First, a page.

(Photo: Steve Thompson/Special for The Republic)
Harold and Laurie Boyanovsky like their home so much they’re building it again.
Their 7,400-square-foot Italian provincial estate in Scottsdale was everything they wanted and more. But when they found a much bigger lot 100 feet higher on the mountain and in the same beautiful area, temptation called.
They realized the new property would afford better views and the ability to add more of the patio and garden space they adore.
And so, they’re building almost exactly the same house as their current residence, which has four bedrooms and five-and-a-half bathrooms. The new home will be a mirror image of the first — a design that will take better advantage of the lot. Except for the bedrooms being on the opposite side and some areas being a little bigger, the homes will be identical.
The Boyanovskys love their current home, which they built completely custom, but they look forward to the new plot, new views, increased outdoor living space and gardening opportunities galore.
The gardens surround the dining room, office and the casita, and are often a surprise to visitors who don’t expect the plant-life and patios to be incorporated into nooks and views of various rooms, Harold said.
The architect of this home made certain that gardens and patios touched as many rooms as possible.
(Photo: Steve Thompson/Special for The Republic)
Still, there’s room for improvement.
“The two homes will have a totally different view of the surroundings… We’re very excited.”
Harold Boyanovsky, homeowner
“In the new project, the gardens are bigger and more unique because we have the space to do it,” Harold said. “The new project will be more like English gardens. We have fountains that will flow down falls into pools. It’s not what you traditionally think of for a desert home in Scottsdale. This is an opportunity of a lifetime for us and we’re very excited.”
Harold, a retired CEO, and Laurie, a chef and impressionist painter, met in high school and have been married for 54 years. They’ve moved 16 times and have lived in several countries, including Australia, France and Italy. They moved to their current home in 2014, two years after Harold retired.
The couple has three adult children and are empty-nesters, except for their dog.
“It was always easy to move,” Laurie said. “I looked forward to the journey and knowledge of the new place and the values people will have. It was always exciting. Some moves weren’t the best but others were fantastic. It was all good and my children learned a lot every time we moved to new situations.”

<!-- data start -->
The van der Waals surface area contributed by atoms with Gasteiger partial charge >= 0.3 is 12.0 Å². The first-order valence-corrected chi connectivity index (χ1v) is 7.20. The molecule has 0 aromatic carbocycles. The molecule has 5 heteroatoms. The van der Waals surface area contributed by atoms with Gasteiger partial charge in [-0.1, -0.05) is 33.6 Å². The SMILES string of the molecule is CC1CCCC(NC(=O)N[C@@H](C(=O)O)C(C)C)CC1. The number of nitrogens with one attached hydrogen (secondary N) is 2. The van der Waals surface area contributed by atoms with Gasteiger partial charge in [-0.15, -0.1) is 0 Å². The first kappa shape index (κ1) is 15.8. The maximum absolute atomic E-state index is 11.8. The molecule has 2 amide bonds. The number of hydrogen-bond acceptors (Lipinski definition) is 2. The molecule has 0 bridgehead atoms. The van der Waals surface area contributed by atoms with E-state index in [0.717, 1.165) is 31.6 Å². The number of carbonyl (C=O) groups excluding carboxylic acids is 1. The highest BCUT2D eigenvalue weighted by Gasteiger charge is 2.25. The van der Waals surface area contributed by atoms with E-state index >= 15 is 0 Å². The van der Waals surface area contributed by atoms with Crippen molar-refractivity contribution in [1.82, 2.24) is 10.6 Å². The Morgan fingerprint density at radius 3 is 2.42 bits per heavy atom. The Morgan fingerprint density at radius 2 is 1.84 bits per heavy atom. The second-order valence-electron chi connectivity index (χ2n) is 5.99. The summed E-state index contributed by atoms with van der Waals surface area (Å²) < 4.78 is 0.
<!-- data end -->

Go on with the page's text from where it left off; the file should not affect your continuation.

The Boyanovskys visited friends in Scottsdale every year for 10 years and each time checked out Desert Mountain, Harold said.
The open plan is perfect for entertaining.
“We wanted to purchase an existing home but we couldn’t find one that was light, bright and airy, which was our lifestyle, so we sought out a top architect and a local builder,” he added.
They were so happy with the architect and builder that they hired them again for the new house. In the new house, the outdoors will be a “major focal point.”
“The two homes will have a totally different view of the surroundings,” Harold said. “Our current home has a 260-degree view from Pinnacle peak to Cave Creek to Anthem and beyond. We can see the fountain in Fountain Hills from our back patio. The new view is a split view. The gardens and patio of the main house will have a view from Pinnacle Peak to Cave Creek and more of a westerly view, and in the casita gardens and the casita itself there will be a tremendous view to the east for morning sunsets.”
And for beauty inside the home, Laurie painted nearly all the artwork. Her pieces adorn the hallways and rooms and will in the new house too.
“She paints in bold, bright colors,” Harold said. “Anyone who enters the house and sees the 40-plus paintings in our house walks away happy and smiling. The hallways are long and well-lighted with provisions to hang art just as it would be hung in a studio. When you walk in, you get the feeling you’re in a fine studio. It’s a great design for anyone who appreciates art.”
Harold said the residence is also perfect for entertaining.
“It’s designed to where the guest areas are separated from the main living area,” he said. “When we’re not using them, they can be shut off and the energy managed.”
The house is equipped with a smart system that controls HVAC, shade, lights, audio, video, fountains, the pool and the security system. Guests must enter three gates to get to their home.
The entryway of this Italian provincial estate has welcomed many impressed guests.
“For anyone who is concerned about safety or security, this is an ideal house,” Harold said. He and Laurie have built six homes, but the home they’re building is the “largest and most interesting” to date, according to Harold.
“We’ve taken our aspirations and things we’ve learned to enjoy as we’ve traveled and put those in place in a desert environment,” he said. “[The house] is quite unique for the Desert Mountain community. It does bring together all the things architecturally and functionally that we had learned we could put into one project.”
The Boyanovskys are thrilled to stay in Desert Mountain, which they said has wonderful entertainment and social offerings. The new home is so close to their current home that they can see the construction from their entry garden.
As much as the Boyanovskys enjoy change and new projects, this second version of their home may be their final move.
“Never say never, but I think this is our last project,” Harold said. “We’re very excited.”